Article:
Saint Flavien de Constantinople
Patriarche, malmené lors du brigandage d'Ephèse (✝ 449)
que les Eglises d'Orient fêtent quelques jours plus tôt.
Il fut victime de son zèle pour l'Orthodoxie en luttant contre l'hérésie monophysite d'Eutychès. Alors qu'il assistait au concile convoqué par l'empereur Théodose II, le 8 août 449, dans une église d'Ephèse, une foule de soldats, de matelots et de moines exaltés envahirent l'église et rouèrent de coups les Pères conciliaires hostiles à Eutychès. Ce furent ces gaillards qui, ce jour-là, décidèrent qu'il n'y avait qu'une seule nature en Jésus-Christ. Ils s'acharnèrent sur saint Flavien qui fut jeté en prison et mourut peu de jours après des coups reçus, parce qu'il restait attaché à la foi de l'Église. Le Pape saint Léon approuva la conduite de Flavien qui fut réhabilité par le concile œcuménique de Chalcédoine en 451 qui le proclama saint et martyr.
Lorsque l'empereur Théodose lui demanda une offrande en or, il lui envoya les vases sacrés de la Grande Eglise Saint Sophie avec ces paroles :" En fait d'or, nous avons ces vases sacrés qui sont la propriété de Dieu." Théodose retira son exigence. Quand Eutychès refusa les décisions du concile de 448 et écrivit au pape de Rome pour lui donner sa version, Flavien écrivit également au pape dont la réponse est restée célèbre sous le nom de ‘tome à Flavien" et fut lue au concile de Chalcédoine en 451. Quelques années plus tard, Eutychès intrigua auprès de l'empereur et, lors d'un pseudo-concile, connu sous le nom de "brigandage d'Ephèse", il obtint que saint Flavien soit destitué, les légats du pape renvoyés. Comme saint Jean Chrysostome, saint Flavien mourut sur le chemin de l'exil en raison des mauvais traitements et des coups qu'il avait reçus.
Commémoraison de saint Flavien, évêque de Constantinople. Pour avoir défendu la foi catholique à Éphèse, il fut déposé, frappé à coups de poing et de pied par les partisans de l’impie Dioscore et mourut peu après, sur la route de l’exil, en 449.
Flavian of Constantinople BM (RM)
Died in Hypepe, Lydia, 449. Appointed patriarch of Constantinople to succeed Saint Proclus in 447, Flavian incurred the enmity of Chrysaphius, chancellor of Emperor Theodosius III, by withholding the customary bribe on his accession to the see and that of the emperor himself by refusing to make his sister, Pulcheria, a deaconess. It was not long before Flavian crowned these political nightmares by denouncing the heresy of Eutyches, abbot of a nearby monastery and a favorite of the imperial court (he was godfather to Chrysaphius). Flavian maintained that Jesus was fully human against those like Eutyches who taught that he had only a divine nature. The condemnation was repeated by Eusebius of Dorylaeum at a synod called by Flavian in 448, and Eutyches was deposed and excommunicated. In this Flavian was supported by Pope Leo the Great who sent Flavian a letter, which we now call the 'Tome of Leo,' asserting that in Jesus Christ 'there was born true God in the entire and perfect nature of true man.'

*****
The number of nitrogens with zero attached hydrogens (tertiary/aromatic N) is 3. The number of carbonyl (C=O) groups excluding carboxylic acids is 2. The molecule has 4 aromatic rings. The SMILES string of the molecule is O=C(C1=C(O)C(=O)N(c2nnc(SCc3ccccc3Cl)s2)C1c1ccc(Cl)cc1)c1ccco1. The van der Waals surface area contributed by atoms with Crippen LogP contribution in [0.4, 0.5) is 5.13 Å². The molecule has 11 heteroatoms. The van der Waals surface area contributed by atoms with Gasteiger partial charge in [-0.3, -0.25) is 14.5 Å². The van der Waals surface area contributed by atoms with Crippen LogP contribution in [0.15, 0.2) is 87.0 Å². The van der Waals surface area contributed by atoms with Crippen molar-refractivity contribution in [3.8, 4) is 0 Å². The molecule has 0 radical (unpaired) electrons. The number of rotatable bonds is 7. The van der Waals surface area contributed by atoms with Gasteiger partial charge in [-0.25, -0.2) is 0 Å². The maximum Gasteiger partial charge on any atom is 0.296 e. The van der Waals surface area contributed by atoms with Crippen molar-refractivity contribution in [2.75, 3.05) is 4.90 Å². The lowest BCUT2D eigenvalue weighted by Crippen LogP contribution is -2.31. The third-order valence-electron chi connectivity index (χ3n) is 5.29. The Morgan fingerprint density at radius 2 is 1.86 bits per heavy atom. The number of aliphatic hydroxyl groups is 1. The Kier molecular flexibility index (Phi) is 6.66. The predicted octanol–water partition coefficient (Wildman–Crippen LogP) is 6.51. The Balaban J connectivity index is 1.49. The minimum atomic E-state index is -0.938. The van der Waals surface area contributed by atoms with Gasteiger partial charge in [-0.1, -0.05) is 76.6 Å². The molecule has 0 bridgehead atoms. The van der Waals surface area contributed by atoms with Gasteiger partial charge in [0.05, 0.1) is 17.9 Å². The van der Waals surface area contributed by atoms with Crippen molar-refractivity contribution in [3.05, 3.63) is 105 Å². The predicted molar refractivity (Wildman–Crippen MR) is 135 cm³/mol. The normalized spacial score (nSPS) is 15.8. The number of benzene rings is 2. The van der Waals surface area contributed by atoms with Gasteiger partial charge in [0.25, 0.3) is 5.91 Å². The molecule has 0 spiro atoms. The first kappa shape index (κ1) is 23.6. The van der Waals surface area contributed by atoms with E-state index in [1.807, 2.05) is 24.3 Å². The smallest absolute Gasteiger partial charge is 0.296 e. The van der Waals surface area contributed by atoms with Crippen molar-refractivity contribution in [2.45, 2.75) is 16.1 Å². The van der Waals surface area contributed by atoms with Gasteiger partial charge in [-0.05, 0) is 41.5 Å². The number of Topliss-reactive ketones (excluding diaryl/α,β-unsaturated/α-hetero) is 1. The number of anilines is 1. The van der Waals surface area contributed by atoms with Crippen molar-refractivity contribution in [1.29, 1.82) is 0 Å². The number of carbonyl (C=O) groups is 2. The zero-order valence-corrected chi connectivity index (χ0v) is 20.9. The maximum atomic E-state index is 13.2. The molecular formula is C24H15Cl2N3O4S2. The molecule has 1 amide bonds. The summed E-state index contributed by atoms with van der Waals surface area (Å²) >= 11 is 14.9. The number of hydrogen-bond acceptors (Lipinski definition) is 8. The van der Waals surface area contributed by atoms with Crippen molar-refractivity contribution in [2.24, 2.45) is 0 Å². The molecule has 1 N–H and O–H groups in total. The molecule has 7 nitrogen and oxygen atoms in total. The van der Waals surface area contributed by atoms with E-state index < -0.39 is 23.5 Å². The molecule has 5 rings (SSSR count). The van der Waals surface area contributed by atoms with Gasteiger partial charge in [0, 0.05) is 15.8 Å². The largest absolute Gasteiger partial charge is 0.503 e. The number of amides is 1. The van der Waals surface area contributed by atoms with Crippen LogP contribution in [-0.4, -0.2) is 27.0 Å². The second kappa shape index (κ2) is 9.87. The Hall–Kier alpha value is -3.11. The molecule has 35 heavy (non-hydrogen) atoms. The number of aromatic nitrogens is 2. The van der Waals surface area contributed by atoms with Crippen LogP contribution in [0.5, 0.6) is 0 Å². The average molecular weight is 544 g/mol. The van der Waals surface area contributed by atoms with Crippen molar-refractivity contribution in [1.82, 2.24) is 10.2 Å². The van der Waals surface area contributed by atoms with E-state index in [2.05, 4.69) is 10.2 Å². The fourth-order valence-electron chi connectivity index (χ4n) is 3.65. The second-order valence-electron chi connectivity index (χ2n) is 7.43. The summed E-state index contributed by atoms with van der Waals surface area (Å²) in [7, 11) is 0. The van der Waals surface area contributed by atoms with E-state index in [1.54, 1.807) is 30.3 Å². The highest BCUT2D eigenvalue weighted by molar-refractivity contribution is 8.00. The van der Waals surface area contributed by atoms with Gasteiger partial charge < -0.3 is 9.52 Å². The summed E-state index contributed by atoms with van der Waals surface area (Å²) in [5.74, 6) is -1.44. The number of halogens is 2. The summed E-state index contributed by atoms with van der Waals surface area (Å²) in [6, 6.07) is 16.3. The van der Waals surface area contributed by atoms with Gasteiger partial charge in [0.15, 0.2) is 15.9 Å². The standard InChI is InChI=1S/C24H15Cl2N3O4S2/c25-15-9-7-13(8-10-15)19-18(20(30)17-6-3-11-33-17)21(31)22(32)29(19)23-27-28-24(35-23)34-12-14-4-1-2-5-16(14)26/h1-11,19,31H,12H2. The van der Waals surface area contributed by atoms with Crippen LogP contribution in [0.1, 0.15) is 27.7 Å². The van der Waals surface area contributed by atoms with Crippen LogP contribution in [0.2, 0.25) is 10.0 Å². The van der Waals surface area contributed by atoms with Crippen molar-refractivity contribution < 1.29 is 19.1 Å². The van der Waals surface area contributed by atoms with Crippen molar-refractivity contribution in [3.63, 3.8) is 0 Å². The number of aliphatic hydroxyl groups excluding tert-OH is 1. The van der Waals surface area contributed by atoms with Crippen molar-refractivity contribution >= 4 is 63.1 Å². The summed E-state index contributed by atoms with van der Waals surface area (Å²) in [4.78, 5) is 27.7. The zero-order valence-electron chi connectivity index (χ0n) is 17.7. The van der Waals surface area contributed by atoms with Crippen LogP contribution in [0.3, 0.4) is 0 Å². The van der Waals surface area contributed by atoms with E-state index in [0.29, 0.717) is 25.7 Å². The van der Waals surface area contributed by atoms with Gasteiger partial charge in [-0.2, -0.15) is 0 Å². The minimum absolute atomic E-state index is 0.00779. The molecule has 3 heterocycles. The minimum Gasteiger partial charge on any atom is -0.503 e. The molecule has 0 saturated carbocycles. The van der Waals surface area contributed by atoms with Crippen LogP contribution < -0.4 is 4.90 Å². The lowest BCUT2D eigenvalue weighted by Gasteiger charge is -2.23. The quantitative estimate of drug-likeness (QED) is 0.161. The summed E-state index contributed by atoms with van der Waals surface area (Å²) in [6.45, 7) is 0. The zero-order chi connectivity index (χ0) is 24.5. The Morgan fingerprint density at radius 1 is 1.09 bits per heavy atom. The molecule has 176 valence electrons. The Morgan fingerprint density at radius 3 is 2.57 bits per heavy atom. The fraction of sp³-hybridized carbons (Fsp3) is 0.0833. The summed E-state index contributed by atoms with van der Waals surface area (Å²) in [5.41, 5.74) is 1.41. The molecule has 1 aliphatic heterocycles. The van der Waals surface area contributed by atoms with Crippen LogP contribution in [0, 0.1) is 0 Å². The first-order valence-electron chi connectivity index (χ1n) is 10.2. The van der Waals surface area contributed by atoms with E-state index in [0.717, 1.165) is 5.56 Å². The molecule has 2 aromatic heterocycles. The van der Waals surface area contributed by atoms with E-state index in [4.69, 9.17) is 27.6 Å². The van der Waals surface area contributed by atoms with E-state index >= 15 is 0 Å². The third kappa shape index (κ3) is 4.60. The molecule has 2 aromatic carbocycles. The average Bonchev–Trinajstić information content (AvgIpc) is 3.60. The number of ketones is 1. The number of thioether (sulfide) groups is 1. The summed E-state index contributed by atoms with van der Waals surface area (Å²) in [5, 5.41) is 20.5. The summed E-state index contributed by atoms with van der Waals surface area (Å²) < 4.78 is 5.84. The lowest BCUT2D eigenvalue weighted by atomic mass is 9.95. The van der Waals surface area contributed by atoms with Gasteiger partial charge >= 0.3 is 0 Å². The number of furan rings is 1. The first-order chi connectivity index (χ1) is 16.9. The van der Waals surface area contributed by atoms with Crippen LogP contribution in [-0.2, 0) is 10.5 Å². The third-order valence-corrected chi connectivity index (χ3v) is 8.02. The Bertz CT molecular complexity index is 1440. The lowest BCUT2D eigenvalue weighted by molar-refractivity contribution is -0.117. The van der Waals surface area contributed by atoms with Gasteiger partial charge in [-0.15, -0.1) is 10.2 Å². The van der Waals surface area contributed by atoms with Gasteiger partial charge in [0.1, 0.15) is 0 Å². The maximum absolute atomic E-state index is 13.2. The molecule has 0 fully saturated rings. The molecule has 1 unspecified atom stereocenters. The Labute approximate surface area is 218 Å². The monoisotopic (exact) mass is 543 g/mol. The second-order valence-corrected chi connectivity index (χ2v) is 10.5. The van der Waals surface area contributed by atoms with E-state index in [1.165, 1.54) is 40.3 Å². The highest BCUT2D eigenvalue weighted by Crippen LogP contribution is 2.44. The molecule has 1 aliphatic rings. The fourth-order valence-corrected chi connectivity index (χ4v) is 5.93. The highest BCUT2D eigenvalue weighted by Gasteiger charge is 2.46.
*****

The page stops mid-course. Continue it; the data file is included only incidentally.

Chrysaphius persuaded Theodosius to convene a council at Ephesus (the 'Robber Synod') in 449. Dioscorus of Alexandria presided, and in meetings characterized by violence and intimidation, the emperor's soldiers refused to allow Leo's letter to be read. Eusebius and Flavian were deposed and Dioscorus was declared patriarch. The order was enforced by the soldiers who required each bishop present to sign the deposition order. Flavian was so badly beaten that he died three days later in prison.
The acts of this 'robber synod' were reversed when Theodosius died in 450 and the Council of Chalcedon in 451 reinstated Eusebius, deposed and exiled Dioscoros, and proclaimed Flavian a saint and a martyr. Upon his accession to the throne in 451, Emperor Marcian had Chrysaphius executed (Attwater, Benedictines, Bentley, Delaney, Encyclopedia)